Boyes Turner’s medical negligence lawyers have secured £375,000 in compensation for a 32 year old woman who suffered a tear from her vagina through her anal sphincters at the time of delivery. The woman was left, after a number of years without treatment, with no separation between her vagina and rectum.
The medical issues were complex as it was not obvious to the woman whether the full thickness (4th degree) tear was suffered when her first or second child was delivered.
The claimant gave birth to her first child at the age of 22. During the delivery she suffered a vaginal tear which was noted to be 2nd degree. This was repaired without obvious complication and the claimant went on to have a second child nearly two years later.
After the second delivery, the midwife recorded in the medical notes that the claimant’s perineum was intact, however, shortly after discharge from hospital the claimant experienced incontinence of faeces and flatus and found that she had been left with only one opening for her vagina and anus with no perineal wall in between.
The claimant was reassured by her GP that this was not unusual following delivery and it was not until five years after her delivery that she was properly investigated.
When she was finally referred to a gynaecologist for examination and underwent anal-rectal physiological study and endo-anal ultrasound scans her condition was noted to be so severe that she was referred to a specialist consultant colorectal surgeon for secondary anal sphincter repair. She suffered a post-operative recto-vaginal fistula after the operation.
The claimant was left incontinent of flatus and faeces. She suffers recurrent thrush infections and is unable to have sexual intercourse. She suffered a psychological injury and finds it difficult to leave the house or engage in social or leisure activities. She needs adaptations to her home to provide private toilet facilities, and further medical treatment including sacral nerve stimulation, sphincter reconstruction and future permanent colostomy.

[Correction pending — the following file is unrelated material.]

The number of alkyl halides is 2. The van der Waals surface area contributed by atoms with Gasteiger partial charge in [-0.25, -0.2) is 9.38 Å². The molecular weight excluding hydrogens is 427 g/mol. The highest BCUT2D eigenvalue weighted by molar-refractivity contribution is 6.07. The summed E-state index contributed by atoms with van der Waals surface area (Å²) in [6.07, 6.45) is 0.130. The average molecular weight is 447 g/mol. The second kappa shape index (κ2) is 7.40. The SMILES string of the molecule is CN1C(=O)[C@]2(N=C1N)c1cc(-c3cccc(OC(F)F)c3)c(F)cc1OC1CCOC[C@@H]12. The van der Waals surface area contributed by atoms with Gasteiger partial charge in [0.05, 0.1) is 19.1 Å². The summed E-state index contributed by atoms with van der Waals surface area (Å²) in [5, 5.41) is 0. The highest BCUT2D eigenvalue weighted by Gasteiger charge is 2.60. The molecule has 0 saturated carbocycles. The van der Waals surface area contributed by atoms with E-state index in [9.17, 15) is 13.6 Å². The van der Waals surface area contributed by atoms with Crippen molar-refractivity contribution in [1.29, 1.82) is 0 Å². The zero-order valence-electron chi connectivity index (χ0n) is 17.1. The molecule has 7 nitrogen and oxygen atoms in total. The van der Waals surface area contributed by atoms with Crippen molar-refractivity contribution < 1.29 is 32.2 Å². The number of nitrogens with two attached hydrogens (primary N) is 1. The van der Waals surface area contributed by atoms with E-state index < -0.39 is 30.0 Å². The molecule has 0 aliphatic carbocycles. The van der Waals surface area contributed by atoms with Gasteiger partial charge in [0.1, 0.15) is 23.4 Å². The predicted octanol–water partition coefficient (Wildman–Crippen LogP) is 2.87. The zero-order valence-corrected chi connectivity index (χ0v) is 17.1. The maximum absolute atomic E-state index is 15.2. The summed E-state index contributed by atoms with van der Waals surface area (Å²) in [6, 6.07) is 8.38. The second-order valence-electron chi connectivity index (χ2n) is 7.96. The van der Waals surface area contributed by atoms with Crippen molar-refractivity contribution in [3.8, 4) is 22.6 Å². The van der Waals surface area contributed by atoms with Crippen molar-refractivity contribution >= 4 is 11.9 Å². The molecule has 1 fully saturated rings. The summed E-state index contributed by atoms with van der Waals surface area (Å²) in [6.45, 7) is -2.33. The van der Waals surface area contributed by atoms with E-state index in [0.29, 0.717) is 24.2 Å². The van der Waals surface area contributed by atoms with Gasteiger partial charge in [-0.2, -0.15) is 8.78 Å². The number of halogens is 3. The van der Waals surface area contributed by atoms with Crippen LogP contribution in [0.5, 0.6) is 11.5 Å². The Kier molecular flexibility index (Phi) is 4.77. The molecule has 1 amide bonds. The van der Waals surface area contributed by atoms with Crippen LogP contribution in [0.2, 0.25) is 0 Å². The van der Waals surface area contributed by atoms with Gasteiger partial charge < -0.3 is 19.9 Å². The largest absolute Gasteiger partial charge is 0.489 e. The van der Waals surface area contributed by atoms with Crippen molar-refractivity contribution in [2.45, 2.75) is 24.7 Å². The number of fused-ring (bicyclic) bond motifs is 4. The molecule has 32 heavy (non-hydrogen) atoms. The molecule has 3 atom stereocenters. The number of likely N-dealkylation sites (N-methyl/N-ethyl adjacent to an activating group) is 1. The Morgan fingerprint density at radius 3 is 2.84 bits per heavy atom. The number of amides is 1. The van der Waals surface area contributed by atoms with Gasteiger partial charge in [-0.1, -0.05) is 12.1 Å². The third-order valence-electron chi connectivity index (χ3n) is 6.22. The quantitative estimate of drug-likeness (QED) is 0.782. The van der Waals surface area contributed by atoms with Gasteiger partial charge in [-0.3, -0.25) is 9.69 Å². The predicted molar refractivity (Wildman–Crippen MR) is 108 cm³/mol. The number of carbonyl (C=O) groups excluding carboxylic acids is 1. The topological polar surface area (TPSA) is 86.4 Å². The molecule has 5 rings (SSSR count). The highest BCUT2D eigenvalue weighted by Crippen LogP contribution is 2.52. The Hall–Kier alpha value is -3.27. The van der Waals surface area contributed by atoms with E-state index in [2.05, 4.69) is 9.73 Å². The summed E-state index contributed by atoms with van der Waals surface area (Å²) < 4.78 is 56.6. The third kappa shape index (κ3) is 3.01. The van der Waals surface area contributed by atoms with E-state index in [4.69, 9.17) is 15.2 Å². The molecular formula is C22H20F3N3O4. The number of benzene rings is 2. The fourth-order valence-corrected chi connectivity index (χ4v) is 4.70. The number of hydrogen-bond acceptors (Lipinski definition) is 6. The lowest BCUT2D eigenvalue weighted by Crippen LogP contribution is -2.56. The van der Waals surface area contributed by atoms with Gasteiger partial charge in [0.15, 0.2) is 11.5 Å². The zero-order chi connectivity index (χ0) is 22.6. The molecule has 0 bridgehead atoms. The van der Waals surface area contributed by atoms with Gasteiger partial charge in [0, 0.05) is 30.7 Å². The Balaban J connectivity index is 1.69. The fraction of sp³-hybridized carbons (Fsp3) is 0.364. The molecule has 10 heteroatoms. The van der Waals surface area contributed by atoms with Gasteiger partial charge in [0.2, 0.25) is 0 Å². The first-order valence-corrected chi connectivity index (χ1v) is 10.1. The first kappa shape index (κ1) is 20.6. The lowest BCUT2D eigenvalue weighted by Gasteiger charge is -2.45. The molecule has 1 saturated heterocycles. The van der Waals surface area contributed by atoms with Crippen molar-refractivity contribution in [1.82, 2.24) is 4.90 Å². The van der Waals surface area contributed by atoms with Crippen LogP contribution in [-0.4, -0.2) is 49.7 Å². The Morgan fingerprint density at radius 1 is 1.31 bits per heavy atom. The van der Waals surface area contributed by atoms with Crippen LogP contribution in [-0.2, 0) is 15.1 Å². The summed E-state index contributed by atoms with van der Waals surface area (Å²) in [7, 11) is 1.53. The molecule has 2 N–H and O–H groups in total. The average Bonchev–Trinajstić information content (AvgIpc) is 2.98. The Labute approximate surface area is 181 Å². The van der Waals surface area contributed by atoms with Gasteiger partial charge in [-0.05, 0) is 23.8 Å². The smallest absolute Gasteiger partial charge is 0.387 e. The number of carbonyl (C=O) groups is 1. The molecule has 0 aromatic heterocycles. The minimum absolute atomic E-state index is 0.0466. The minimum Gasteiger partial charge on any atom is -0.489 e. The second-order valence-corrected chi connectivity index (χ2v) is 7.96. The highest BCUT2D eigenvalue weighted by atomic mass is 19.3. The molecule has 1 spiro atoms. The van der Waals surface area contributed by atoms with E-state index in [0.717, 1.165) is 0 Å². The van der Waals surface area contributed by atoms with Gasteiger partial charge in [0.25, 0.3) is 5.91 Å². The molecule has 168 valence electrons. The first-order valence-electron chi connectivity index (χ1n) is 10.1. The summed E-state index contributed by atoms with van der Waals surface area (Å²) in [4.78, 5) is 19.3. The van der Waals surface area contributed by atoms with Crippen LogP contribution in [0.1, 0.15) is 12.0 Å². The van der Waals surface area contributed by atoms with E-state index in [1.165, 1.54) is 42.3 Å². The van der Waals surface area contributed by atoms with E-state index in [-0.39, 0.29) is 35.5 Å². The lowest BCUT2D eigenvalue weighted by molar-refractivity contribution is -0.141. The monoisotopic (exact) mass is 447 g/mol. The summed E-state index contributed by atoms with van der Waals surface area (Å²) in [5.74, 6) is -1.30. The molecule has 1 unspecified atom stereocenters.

The case was complex and the defendant contested liability throughout the court proceedings and it appeared that the case might go to trial. The contemporaneous medical records did not reflect the severity of the claimant’s condition after one or both of the deliveries. The defendant hospital relied on the midwife’s records as proof that correct post-natal examinations had taken place. The defendant argued that even with proper examination such injures could be missed and while it was regrettable the injury had been missed it was not negligent of the midwife to miss the tear.
The defendant relied on large scale scientific studies demonstrating it was common place and certainly not negligent for such injuries to be missed at that time (as without obvious vaginal / perineal tearing it was not, at that time, mandatory, in these circumstances, for the midwife to check for anal sphincter damage, which can only properly be done with a rectal examination).
The defendant served expert obstetric and midwifery evidence which supported its defence and sought to aggressively defend the case towards trial.
Boyes Turner’s lawyers and medical experts undertook a detailed analysis of the factual evidence from the claimant’s recollection of her symptoms and the reality of her current condition to reconstruct how and when the injury could have occurred. The case was carefully prepared with the legal team being confident the court would find for the claimant if the case did go to trial
Despite the defendant’s strong denial of liability negotiations took place and at a round table meeting shortly before trial Boyes Turner secured a full valuation settlement for the claimant of £375,000.